The Merriam-Webster dictionary defines Onomatopoeia as:
1: the naming of a thing or action by a vocal imitation of the sound associated with it (such as buzz, hiss)
2: the use of words whose sound suggests the sense
Whenever we translate, we don’t think about how to transfer words, but the meaning. How we reproduce sentences in our language that mean the same. Making it read like as if it was written originally in our language is an important aspect of translating early reading stories.
Sounds play an important role in many early reading stories, and indeed our stories too. A challenge we face is how to translate the words that mark sounds and not meaning per se? Though an English Crow and Tamil Crow might make the same sounds. Can we write them similarly? These ‘words’ contain sound and meaning, both of which have to be recreated in a similar way. Almost always, there is an image, where a certain character or event is making the sound. We work towards creating a matching sound to that, more than how it is written in the source language.
We decided to take a look, how all of our wonderful Tamil translators have handled this in the last year. In English there are dictionaries for Onomatopoeia which describe how certain words are used to represent certain sounds. Though Tamil storytelling is rich, we don’t have such defined sets. As storytelling and translation are equally creative and fluid, having defined dictionaries alone won’t help us much either. But some of us use a transliterated version of the English sound word that we are translating. Some of them work and some of them don’t.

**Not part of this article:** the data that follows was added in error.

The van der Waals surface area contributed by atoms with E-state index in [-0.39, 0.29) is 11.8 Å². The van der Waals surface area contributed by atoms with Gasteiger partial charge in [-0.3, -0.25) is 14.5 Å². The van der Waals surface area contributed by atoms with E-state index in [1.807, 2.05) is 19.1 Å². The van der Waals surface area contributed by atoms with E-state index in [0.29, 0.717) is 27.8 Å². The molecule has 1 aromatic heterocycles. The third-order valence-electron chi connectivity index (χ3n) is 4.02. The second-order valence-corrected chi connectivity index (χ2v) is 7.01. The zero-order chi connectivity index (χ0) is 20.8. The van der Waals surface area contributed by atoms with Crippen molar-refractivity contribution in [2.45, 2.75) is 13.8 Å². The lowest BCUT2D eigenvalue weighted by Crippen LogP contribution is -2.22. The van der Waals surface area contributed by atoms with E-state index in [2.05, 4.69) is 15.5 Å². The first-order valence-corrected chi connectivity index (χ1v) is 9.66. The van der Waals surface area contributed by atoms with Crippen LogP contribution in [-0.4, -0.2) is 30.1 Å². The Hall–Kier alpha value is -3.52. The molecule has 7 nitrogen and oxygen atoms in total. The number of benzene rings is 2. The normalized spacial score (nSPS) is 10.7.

There were a wide variety of sounds in our recent stories. Animals, Humans, Robots, Machines, Wind, Ghosts and all kinds of characters that make noises! We did a few books focused on sounds as well. While some of them were easy to handle, from the perspective of a translation editor, Some were not. Here’s a sample of how we handled a few challenges.
Here’s how in Are you an insect? The very common expression of being shocked by an insect worked in English and Tamil:
While eek is a common enough expression in English, ayyee was the Tamil equivalent. Even for a bilingual reader, reading ஈஈஈஈஈக்க்க்க் won’t give the same sense as reading Eeeeekkkk, and vice versa!
Do read how T.Sundari laughed in different ways in The Girl who couldn’t stop laughing.
In Achoo! sneezing and the about-to-sneeze sounds -even if it involved an elephant- were quite the same in English and Tamil.
Though Thakka dhimi thai was the same in Tamil. Bippity bop bop boom had to become dakadaka bop bop boom! For it to match the enthusiastic Gappu
When Peepre looked at the postmasters go Thakata-tham, thuddata-thud putting seals in English. In Tamil, we added an extra sound of the seals being dipped in ink!
We had more exciting experiences with sounds as well. But these broadly portray how we handled them. Hoping to learn alternative perspectives on translating these, and also hoping that these will be helpful to translators facing similar situations.
Vetri is an Assistant Editor for Tamil at Pratham Books and a writer-translator, who often feels like he is banished to live between English and Tamil for eternity.